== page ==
2. Web research
Part of this exploration of photography involves looking at examples of how photographers have approached using photography as a tool for interrogating the human condition. I've selected a range of different online resources (some websites, some articles, some photographic collections) and categorised them according to their purpose (documentary photography, social change photography, phototherapy, therapeutic photography and fine art photography). This by no means an exhaustive list; I found many street photographers that I would like to document, but alas for space reasons I will just link to their sites. Weblinks are denoted by bold typeface.
Make Life Worth Living is an exhibition by Nick Hedges at the Science Museum currently. The information about the exhibition is held on the Science Museum website, but there is also some follow up information on the Shelter website (http://stories.shelter.org.uk/make-life-worth-living/), including an interview with Nick Hedges.
The exhibition chronicles the substandard living conditions of people living in innercity slums, commissioned by the housing charity Shelter from 1968-72. After a 40 year restriction to protect identity, Hedges' photographs can be shown to the public. Good documentary photography brings its audience right into the domain of its subjects, and this collection of photographs is particularly hard-hitting and poignant.
Looking at other examples of photojournalism on the Shelter website, it is obvious that conditions for some have not demonstrably improved, despite various government initiatives such as No Child Left Behind strategy for 2011-2014. Child poverty and homelessness continue to be subjects that need to be illuminated and discussed.
The National Media Museum has a blog section on photojournalism, but the section that caught my eye was about austerity and the effects of poverty during the Depression. The photographs are Creative Commons licensed (which means that the photographers are likely unknown), snapped by staff photographers of the Daily Herald.
In the current economic climate, where job security is a luxury that we seemingly have come to depend on since the 1960s, we would do well to remember how we as a nation navigated economic disparity prior to the establishment of the welfare state in the 1940s.
The Foto8 website has a wealth of documentary photography on it. The site itself is a repository for documentary series, generally including a written statement by the photographer explaining the context (studium) that runs through the body of work. Each of the artists links to their own website.
Dr Rosemary Bannon Tyksinski is a psychotherapist working with phototherapy in Washington (USA). She describes what is meant by PhotoTherapy quite brilliantly:
"PhotoTherapy is conducted by a trained mental health therapist with specific therapeutic goals in mind.
Photographs are used to cue memories, provide stimuli for associative meanings thereby tapping subconscious or preconscious psychological material.
The client is not necessarily involved in creating the photographs used but could be. Photos provided by the therapist, found in magazines, family albums, or on the clients cell phone can be used.
Photos can be looked at and talked about, arranged in various configurations, made into collages, spoken to or made to speak for the client, to the client, or to another photograph."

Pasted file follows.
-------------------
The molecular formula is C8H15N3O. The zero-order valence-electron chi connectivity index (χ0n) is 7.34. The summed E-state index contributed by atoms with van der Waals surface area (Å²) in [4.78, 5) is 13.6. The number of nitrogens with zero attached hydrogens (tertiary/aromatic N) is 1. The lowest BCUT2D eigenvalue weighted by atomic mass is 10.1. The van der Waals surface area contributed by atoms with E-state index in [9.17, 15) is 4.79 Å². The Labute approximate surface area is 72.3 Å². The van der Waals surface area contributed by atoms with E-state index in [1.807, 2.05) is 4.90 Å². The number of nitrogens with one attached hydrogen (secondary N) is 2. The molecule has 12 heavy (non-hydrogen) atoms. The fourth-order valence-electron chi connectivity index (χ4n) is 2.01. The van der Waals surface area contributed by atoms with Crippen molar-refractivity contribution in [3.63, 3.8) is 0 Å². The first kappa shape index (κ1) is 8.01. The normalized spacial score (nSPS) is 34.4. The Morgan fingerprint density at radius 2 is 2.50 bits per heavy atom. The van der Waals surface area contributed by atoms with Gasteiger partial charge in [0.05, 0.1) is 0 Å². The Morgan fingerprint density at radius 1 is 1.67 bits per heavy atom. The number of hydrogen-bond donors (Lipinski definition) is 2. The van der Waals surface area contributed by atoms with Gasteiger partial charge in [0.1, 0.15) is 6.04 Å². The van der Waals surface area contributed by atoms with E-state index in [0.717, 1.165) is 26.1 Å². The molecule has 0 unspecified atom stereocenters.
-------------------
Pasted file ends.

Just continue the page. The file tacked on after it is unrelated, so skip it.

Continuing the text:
Her site explores in detail how images can be used in therapeutic settings. I like the fact that it is an informative site without being overtly commercial. She links to other artists and therapists using PhotoTherapy and therapeutic photography.
Marianne Gontarz York is a social worker and photographer primarily working with elderly people, helping them to come to terms with ageing and finding a purpose in life when it seems that society would rather not address the fact of their being. She works using PhotoTherapy techniques, having studied Judy Weiser's seminal book PhotoTherapy Techniques: Exploring the Secrets of Personal Snapshots and Family Albums in 1999.
One of her projects was a social activism project in 2003, where she photographed the Seniors for Peace, demonstrating against the Iraq War. I find it interesting that, though there are distinct purposes and uses of photography for therapeutic purposes, very often there is a crossover in application and benefit, which is exemplified in this project.
I'm drawn to the work of Fabio Piccini because he is a Jungian analyst. Essentially, working with Jungian techniques means accessing the unconscious through imagery and symbology. I have personally worked with Jung for 10 years, so the application of his theories is second nature to me - I am intrigued by Piccini's work as a whole (happily, his application of Jung appears to be appropriately holistic), but his Self-Portrait Project looks particularly interesting. I am always heartened when I see therapists working directly with shadow:
"Self-portraiture, is literally photographing the many faces of an individual’s emotions and feelings. Sometimes these are raw images, sometimes they can be frightening. Sometimes these faces are so different from the beliefs one has built about him/her Self that they can be hard to recognize.
And yet, self-portraiture is a means of keeping a safe distance even from the most disturbing images of the reader’s Self while helping him/her identify and integrate the many faces of his/her inner feelings and emotions."
Note: This is as distinct from PhotoTherapy, which is photography used by therapists and other mental health professionals in a specific therapeutic setting. Therapeutic photography can be employed by non-mental health professionals for therapeutic purposes and is generally done with/by professional photographers. For example, Cristina Nunez's work is therapeutic photography rather than PhotoTherapy because she is not a therapist.
The ONE Project is a Canadian initiative offering online courses and a platform to share photographic storytelling within a supportive online community. People are invited to share their photographs and their stories in order to gain a different perspective and possibly cathartic release in the telling. Their aim is to foster mental wellbeing among those in pain and marginalised by society.
It is worth bearing in mind that this is a commercial enterprise, so the techniques used and the content of the stories are behind a paywall. I'm also weirdly put off by the website's slick presentation - it makes pain look like something that can be polished up and packaged, and I'm concerned about the potential lack of therapeutic rigour behind it. It's possible that I have misread this, but I do tend to distrust any claims of depth made by such design-heavy sites.